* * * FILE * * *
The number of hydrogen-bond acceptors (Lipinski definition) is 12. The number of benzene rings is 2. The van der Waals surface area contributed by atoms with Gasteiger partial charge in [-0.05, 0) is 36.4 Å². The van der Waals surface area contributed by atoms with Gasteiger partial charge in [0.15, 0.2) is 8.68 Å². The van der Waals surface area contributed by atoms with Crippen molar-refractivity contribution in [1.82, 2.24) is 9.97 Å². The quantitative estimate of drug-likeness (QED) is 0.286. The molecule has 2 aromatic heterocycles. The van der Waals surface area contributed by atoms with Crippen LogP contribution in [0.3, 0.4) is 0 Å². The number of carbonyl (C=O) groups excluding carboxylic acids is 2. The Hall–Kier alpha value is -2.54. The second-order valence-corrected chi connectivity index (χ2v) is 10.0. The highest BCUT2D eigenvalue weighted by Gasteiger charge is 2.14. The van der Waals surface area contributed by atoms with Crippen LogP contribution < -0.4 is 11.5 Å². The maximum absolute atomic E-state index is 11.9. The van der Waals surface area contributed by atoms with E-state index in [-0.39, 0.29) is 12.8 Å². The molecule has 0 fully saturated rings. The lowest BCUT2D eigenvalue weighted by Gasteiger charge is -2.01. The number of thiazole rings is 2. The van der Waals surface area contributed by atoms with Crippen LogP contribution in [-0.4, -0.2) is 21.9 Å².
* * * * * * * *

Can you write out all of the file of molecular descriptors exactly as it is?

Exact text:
The number of hydrogen-bond acceptors (Lipinski definition) is 12. The number of benzene rings is 2. The van der Waals surface area contributed by atoms with Gasteiger partial charge in [-0.05, 0) is 36.4 Å². The van der Waals surface area contributed by atoms with Gasteiger partial charge in [0.15, 0.2) is 8.68 Å². The van der Waals surface area contributed by atoms with Crippen molar-refractivity contribution in [1.82, 2.24) is 9.97 Å². The quantitative estimate of drug-likeness (QED) is 0.286. The molecule has 2 aromatic heterocycles. The van der Waals surface area contributed by atoms with Crippen LogP contribution in [0.3, 0.4) is 0 Å². The number of carbonyl (C=O) groups excluding carboxylic acids is 2. The Hall–Kier alpha value is -2.54. The second-order valence-corrected chi connectivity index (χ2v) is 10.0. The highest BCUT2D eigenvalue weighted by Gasteiger charge is 2.14. The van der Waals surface area contributed by atoms with Crippen LogP contribution < -0.4 is 11.5 Å². The maximum absolute atomic E-state index is 11.9. The van der Waals surface area contributed by atoms with E-state index in [-0.39, 0.29) is 12.8 Å². The molecule has 0 fully saturated rings. The lowest BCUT2D eigenvalue weighted by Gasteiger charge is -2.01. The number of thiazole rings is 2. The van der Waals surface area contributed by atoms with Crippen LogP contribution in [-0.4, -0.2) is 21.9 Å².